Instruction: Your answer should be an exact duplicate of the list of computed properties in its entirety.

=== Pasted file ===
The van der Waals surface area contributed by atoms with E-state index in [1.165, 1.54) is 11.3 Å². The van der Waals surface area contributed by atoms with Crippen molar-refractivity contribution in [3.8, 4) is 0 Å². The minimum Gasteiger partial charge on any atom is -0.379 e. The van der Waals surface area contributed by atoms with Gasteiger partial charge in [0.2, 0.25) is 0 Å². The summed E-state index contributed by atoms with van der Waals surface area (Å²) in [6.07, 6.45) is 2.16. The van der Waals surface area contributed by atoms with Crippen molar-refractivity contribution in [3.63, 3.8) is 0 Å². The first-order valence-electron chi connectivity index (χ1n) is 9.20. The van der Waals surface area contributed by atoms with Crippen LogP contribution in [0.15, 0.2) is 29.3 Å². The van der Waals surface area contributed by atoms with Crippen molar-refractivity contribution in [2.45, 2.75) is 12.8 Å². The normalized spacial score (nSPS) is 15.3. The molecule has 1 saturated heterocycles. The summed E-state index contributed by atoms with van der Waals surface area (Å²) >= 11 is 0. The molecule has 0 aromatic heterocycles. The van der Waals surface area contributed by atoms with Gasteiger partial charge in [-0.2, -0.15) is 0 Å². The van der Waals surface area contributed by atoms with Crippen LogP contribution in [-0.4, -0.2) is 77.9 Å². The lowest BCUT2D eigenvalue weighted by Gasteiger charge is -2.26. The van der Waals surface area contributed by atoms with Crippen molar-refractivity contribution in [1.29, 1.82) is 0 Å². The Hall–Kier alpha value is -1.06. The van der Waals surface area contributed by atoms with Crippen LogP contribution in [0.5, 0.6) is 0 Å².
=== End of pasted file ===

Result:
The van der Waals surface area contributed by atoms with E-state index in [1.165, 1.54) is 11.3 Å². The van der Waals surface area contributed by atoms with Crippen molar-refractivity contribution in [3.8, 4) is 0 Å². The minimum Gasteiger partial charge on any atom is -0.379 e. The van der Waals surface area contributed by atoms with Gasteiger partial charge in [0.2, 0.25) is 0 Å². The summed E-state index contributed by atoms with van der Waals surface area (Å²) in [6.07, 6.45) is 2.16. The van der Waals surface area contributed by atoms with Crippen molar-refractivity contribution in [3.63, 3.8) is 0 Å². The first-order valence-electron chi connectivity index (χ1n) is 9.20. The van der Waals surface area contributed by atoms with Crippen LogP contribution in [0.15, 0.2) is 29.3 Å². The van der Waals surface area contributed by atoms with Crippen molar-refractivity contribution in [2.45, 2.75) is 12.8 Å². The normalized spacial score (nSPS) is 15.3. The molecule has 1 saturated heterocycles. The summed E-state index contributed by atoms with van der Waals surface area (Å²) >= 11 is 0. The molecule has 0 aromatic heterocycles. The van der Waals surface area contributed by atoms with Gasteiger partial charge in [-0.2, -0.15) is 0 Å². The van der Waals surface area contributed by atoms with Crippen LogP contribution in [-0.4, -0.2) is 77.9 Å². The lowest BCUT2D eigenvalue weighted by Gasteiger charge is -2.26. The van der Waals surface area contributed by atoms with Crippen molar-refractivity contribution in [1.29, 1.82) is 0 Å². The Hall–Kier alpha value is -1.06. The van der Waals surface area contributed by atoms with Crippen LogP contribution in [0.5, 0.6) is 0 Å².